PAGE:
Your Naturalization Interview


As an immigrant hopeful, when you are required to appear for your naturalization interview you will be asked questions about your background and other relevant details.

What’s important is the fact that you will be asked to take the English and Civics tests; only if you have applied for either an exemption or waiver will you be not asked to appear for the test.


The English test has 3 major components:

•Reading test

•Writing test

•Speaking test.

Reading Test

You will be asked to read aloud 1 out of 3 sentences correctly – this is done to test your ability to read in English. A Reading Test Vocabulary list will help you in this endeavour. Words in this list are associated with people, Civics, places in America, question words like who, why, where etc. and other functional verbs and phrases.

Writing Test

In the writing test you will be asked to write 1 out of 2 sentences correctly, as a mode to test your ability to write cogent sentences. The Writing Test Vocabulary list will help you study for this portion of the exam. Text in the list mainly pertains to Civics and English topics. Names of months and holidays, verbs, important places and people, apart from other content is covered in this test.

Speaking Test

Your capacity to speak correct English will be examined by a USCIS officer when you are called for your eligibility interview, on a form called N-400, or the Application Form for Naturalization.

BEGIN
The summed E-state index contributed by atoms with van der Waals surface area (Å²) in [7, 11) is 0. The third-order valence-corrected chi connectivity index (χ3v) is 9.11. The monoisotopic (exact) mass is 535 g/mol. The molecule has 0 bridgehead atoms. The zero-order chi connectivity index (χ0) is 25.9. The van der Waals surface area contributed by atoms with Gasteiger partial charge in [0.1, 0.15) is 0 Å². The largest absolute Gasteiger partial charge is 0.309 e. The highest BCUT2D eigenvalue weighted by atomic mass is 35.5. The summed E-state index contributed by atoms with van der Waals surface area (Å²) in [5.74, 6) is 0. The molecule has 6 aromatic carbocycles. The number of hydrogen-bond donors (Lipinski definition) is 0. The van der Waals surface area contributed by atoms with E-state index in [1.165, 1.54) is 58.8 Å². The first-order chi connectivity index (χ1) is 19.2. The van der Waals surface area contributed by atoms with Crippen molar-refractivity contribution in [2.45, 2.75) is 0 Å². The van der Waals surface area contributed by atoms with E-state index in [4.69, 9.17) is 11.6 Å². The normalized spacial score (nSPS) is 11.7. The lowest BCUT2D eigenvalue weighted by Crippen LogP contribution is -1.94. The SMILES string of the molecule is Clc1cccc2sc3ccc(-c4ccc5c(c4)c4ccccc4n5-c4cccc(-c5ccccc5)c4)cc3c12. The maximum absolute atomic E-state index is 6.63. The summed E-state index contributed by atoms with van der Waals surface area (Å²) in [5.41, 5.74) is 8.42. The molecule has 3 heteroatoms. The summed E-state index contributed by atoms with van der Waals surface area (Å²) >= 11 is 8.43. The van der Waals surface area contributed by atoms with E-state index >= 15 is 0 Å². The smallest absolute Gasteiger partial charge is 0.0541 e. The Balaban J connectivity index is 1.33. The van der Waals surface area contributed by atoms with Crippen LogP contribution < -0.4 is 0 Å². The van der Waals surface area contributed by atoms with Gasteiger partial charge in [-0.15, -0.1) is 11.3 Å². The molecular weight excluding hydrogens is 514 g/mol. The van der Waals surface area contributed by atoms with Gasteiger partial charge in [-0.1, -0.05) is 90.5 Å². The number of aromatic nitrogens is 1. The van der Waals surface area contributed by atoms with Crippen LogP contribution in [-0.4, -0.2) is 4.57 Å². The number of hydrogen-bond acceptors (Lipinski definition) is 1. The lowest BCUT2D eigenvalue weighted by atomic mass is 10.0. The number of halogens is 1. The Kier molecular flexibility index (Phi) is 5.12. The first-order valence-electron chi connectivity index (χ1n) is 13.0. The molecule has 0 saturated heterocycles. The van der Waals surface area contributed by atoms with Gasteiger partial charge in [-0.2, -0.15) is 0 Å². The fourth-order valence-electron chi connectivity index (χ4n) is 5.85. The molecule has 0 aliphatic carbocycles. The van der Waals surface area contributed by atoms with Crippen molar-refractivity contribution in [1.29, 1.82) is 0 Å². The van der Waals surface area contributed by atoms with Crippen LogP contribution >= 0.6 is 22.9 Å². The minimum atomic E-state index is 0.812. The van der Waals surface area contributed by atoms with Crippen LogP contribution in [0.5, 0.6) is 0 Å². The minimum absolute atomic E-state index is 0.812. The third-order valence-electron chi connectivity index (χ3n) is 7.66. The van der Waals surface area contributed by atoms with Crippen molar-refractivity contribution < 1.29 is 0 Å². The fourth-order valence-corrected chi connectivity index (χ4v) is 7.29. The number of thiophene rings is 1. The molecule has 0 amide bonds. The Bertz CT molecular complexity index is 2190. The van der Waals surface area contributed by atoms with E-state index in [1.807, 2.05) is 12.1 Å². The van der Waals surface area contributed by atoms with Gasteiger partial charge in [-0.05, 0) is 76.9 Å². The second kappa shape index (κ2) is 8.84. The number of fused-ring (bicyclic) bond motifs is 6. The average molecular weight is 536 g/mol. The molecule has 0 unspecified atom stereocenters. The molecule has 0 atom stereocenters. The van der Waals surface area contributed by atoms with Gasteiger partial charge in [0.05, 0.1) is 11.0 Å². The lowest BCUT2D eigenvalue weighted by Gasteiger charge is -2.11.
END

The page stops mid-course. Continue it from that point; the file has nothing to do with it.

This test deals with American Civic questions. There are a set of 100 civics questions on the test, and during the interview you will be examined on the basis of being asked up to 10 questions from the list.

In order to pass the test you must correctly answer 6 out of the 10 questions asked by the officer. You should have a fair knowledge of current affairs; read up the questions from the list thoroughly, along with their answers, as there is a method of random questioning you could be asked any question.


The broad topics covered in this test have to do with:

A) Principles of American Democracy, I.e – the American Constitution, its amendments, the Declaration of Independence.

B) System of Government, I.e – the parts of the US Congress, number of US senators, judicial topics, capitals of states in America etc.

C) Citizen rights and responsibilities, I.e – voting rights, Pledge of Allegiance, voting age, ways in which Americans can participate in the country’s democracy, etc.

D) American History, I.e – Colonial Period and Independence, the 1800s’, recent American History and other important historical information, symbols, holidays etc.

For every application there are two opportunities to appear for the English test and Civics tests. In your first interview, if you fail in any portion you are given the chance to be re-examined on that portion of the test, provided you take the test between 60 and 90 days from the date of your first interview.